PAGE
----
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Hyperhomocysteinemia due to folate deficiency. Impact on haemostasis and vascular biology

Liselotte M. Sabroe Ebbesen  

Summary

This thesis is based on experiments conducted at the Institute of Experimental Clincial Reseach, University of Aarhus, Centre for Hemophilia & Thrombosis, and the Molecular Diagnostic Laboratory at the Department of Clinical Biochemistry, University Hospital of Aarhus (Skejby Sygehus) and at the Institute of Pathology, University Hospital of Aarhus (Kommunehospitalet) in the period between 1999 and 2003.

Hyperhomocysteinemia (HH) has been identified as a risk factor for thrombosis both in arterial thrombosis and venous thromboembolism in epidemiologic studies, although the pathogenesis is still largely unresolved.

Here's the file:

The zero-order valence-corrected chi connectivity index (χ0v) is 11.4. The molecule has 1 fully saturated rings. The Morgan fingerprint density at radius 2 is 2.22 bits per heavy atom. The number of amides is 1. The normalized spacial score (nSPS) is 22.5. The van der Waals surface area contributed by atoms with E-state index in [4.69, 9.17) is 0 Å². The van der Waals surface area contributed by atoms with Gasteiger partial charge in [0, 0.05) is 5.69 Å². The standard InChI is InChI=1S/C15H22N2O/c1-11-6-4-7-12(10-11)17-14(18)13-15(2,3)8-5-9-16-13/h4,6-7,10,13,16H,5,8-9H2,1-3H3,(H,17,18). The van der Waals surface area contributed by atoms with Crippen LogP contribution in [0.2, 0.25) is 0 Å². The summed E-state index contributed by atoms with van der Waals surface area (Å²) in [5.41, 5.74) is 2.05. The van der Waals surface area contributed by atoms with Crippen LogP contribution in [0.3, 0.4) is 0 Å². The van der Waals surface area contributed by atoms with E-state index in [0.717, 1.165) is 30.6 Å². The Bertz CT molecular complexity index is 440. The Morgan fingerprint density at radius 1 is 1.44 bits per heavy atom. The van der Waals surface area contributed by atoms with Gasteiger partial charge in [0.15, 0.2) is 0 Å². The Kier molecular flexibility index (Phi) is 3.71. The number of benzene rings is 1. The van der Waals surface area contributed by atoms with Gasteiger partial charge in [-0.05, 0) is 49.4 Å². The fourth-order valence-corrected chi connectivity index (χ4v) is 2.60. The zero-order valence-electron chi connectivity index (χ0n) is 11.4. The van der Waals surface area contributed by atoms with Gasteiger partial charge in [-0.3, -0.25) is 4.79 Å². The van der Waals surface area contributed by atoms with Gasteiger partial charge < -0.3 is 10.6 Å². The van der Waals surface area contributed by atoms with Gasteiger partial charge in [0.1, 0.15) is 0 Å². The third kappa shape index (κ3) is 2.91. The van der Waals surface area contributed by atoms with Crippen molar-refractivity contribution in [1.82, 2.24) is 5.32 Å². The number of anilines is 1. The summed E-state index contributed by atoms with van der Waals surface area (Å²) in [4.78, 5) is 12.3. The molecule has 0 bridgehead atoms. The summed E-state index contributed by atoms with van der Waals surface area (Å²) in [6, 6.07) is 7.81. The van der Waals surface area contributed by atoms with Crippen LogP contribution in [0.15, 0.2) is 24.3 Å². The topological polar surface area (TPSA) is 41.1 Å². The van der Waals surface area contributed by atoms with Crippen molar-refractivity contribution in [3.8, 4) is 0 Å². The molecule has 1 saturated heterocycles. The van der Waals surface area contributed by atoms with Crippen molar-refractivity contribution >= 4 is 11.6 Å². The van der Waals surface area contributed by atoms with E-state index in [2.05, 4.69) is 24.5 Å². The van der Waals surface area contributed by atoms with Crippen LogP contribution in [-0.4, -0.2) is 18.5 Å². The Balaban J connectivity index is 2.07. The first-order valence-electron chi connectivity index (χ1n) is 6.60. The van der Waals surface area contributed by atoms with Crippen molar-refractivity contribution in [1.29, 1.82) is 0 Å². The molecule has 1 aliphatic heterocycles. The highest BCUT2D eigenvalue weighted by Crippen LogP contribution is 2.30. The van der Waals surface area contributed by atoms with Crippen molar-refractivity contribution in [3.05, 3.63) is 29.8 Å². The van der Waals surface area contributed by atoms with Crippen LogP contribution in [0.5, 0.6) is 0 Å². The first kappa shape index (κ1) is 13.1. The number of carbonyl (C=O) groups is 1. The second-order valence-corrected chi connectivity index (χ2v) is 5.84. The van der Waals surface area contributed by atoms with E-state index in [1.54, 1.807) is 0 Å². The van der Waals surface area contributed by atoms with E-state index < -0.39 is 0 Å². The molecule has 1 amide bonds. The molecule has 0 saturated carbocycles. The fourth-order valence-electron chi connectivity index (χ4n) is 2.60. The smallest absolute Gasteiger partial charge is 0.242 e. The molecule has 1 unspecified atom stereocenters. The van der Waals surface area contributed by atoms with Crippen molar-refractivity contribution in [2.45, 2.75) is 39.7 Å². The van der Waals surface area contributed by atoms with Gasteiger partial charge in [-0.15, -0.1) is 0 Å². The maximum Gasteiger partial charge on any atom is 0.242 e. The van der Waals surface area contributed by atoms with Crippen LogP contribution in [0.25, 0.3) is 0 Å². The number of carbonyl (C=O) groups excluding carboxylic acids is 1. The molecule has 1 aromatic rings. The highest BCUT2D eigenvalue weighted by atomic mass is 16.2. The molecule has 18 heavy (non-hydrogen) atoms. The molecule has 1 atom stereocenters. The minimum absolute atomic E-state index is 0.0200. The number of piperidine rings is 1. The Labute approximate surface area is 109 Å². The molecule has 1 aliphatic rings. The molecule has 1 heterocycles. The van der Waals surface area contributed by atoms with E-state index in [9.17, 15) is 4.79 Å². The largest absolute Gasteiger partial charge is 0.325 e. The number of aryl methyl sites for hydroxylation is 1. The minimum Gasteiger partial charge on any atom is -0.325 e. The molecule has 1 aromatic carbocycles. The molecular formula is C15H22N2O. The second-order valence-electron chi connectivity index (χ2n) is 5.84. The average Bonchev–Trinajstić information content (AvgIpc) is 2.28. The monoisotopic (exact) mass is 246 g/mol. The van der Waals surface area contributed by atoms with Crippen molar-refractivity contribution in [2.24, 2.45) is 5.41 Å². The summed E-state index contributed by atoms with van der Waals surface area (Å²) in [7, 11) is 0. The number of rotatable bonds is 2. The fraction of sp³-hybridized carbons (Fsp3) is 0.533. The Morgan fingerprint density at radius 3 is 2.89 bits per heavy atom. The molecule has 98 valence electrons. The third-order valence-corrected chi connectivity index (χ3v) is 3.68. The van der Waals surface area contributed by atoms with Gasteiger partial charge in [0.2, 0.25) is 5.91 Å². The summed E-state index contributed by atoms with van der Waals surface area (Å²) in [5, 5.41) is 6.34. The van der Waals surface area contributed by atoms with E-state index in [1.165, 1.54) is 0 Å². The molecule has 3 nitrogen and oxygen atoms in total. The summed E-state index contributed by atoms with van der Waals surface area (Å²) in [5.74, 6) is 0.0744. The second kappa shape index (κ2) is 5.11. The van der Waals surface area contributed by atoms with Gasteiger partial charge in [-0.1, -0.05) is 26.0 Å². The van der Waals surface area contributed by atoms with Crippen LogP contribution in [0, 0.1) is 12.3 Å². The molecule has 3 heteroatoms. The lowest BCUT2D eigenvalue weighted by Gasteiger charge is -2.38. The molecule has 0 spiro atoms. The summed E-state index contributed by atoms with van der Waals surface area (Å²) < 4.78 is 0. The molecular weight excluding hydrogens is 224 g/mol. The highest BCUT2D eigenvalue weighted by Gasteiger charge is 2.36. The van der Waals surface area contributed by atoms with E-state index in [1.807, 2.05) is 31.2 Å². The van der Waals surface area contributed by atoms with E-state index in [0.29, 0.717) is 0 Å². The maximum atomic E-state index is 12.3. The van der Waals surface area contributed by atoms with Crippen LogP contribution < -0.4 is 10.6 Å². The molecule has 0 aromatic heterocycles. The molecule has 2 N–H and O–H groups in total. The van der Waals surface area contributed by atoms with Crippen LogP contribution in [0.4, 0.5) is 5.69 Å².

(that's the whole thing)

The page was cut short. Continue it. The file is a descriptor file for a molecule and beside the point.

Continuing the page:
An in vivo model of HH rats induced by folate deficiency was used in three series of experiments. Experiment 1 (n=2x30) and experiment 2 (n=2x16) consisted of control and HH animals, while experiment 3 (n=3x12) consisted of control, HH and treated animals (treated animals were HH animals which were subsequently fed a folate containing diet). Whole blood coagulation analyses have demonstrated that the whole blood coagulation is changed in a thrombogenic direction, characterized by increased velocity, increased firmness of the formed clot, while the initiation phase was prolonged. Gene expression analysis of blood cells (buffy coat cells), measuring the expression of about 8,800 genes, revealed a plausible explanation for the changes in the whole blood coagulation. Up-regulation of integrin beta 3, PECAM 1, platelet glycoprotein V and rap 1 B contribute to increased platelet activation and thereby contribute to explaining the increased velocity of whole blood coagulation and the increased firmness of the formed clot, as detected. Down-regulation of renal kallikrein contribute to explain the prolonged initiation phase of coagulation through a diminished resting thrombin potential and reduced activities of coagulation factors contributing in the contact activation pathway of coagulation. FXII:C, FX:C and FII:C were reduced in HH animals. In contrast, the tissue factor dependent pathway of coagulation, FVII:C, was unchanged. The down-regulation of the contact activating pathway contributes to an impaired fibrinolysis, which may also contribute to increased risk of thrombosis. The gene expression analysis also demonstrated an up-regulation of PAI-1 and slight down-regulation of t-PA, both contributing in reduced capacity of fibrinolysis. Treatment of HH rats with the folate containing diet reversed the coagulation changes, as estimated by whole blood coagulation analysis and single coagulation factor functions. Addition of increasing dosages of Integrilin (inhibitor of the platelet GpIIb/IIIa receptor) did not change the HH induced increased velocity and the HH induced increased firmness. Indication of increased numbers of GpIIb/IIIa receptors was found in HH animals due to saturation kinetics. Up-regulation of uPAR, L-, E- and P-selectins was found by gene expression analysis and may contribute to increased tethering, rolling of leukocytes and migration of these to the vessel wall. The influence of HH on atherosclerosis was demonstrated by a model of balloon induced neointima formation in the left common carotid artery. A reduced amount of neointima was found in HH animlals, indicating HH does not contribute to the development of atherosclerosis. These findings may be explained by a reduced methylation capacity related to the severeness of folate depletion in experiment 1 animals.